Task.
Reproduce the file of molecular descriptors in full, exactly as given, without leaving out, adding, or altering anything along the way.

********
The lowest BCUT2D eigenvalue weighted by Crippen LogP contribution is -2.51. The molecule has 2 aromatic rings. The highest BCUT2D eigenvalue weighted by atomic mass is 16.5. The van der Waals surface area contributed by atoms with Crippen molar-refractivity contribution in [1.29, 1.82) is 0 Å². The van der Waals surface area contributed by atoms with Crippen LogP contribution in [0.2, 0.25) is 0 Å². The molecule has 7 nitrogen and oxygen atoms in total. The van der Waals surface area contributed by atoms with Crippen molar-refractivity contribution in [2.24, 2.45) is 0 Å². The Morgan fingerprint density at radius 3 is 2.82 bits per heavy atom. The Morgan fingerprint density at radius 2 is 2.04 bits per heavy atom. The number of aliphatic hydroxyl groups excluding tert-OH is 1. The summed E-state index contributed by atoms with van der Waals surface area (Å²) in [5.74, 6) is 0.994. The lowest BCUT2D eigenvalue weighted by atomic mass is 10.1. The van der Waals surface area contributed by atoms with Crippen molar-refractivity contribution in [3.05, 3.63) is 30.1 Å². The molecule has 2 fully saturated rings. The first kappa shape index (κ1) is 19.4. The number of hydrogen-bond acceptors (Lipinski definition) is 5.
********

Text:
The lowest BCUT2D eigenvalue weighted by Crippen LogP contribution is -2.51. The molecule has 2 aromatic rings. The highest BCUT2D eigenvalue weighted by atomic mass is 16.5. The van der Waals surface area contributed by atoms with Crippen molar-refractivity contribution in [1.29, 1.82) is 0 Å². The van der Waals surface area contributed by atoms with Crippen LogP contribution in [0.2, 0.25) is 0 Å². The molecule has 7 nitrogen and oxygen atoms in total. The van der Waals surface area contributed by atoms with Crippen molar-refractivity contribution in [2.24, 2.45) is 0 Å². The Morgan fingerprint density at radius 3 is 2.82 bits per heavy atom. The Morgan fingerprint density at radius 2 is 2.04 bits per heavy atom. The number of aliphatic hydroxyl groups excluding tert-OH is 1. The summed E-state index contributed by atoms with van der Waals surface area (Å²) in [5.74, 6) is 0.994. The lowest BCUT2D eigenvalue weighted by atomic mass is 10.1. The van der Waals surface area contributed by atoms with Crippen molar-refractivity contribution in [3.05, 3.63) is 30.1 Å². The molecule has 2 fully saturated rings. The first kappa shape index (κ1) is 19.4. The number of hydrogen-bond acceptors (Lipinski definition) is 5.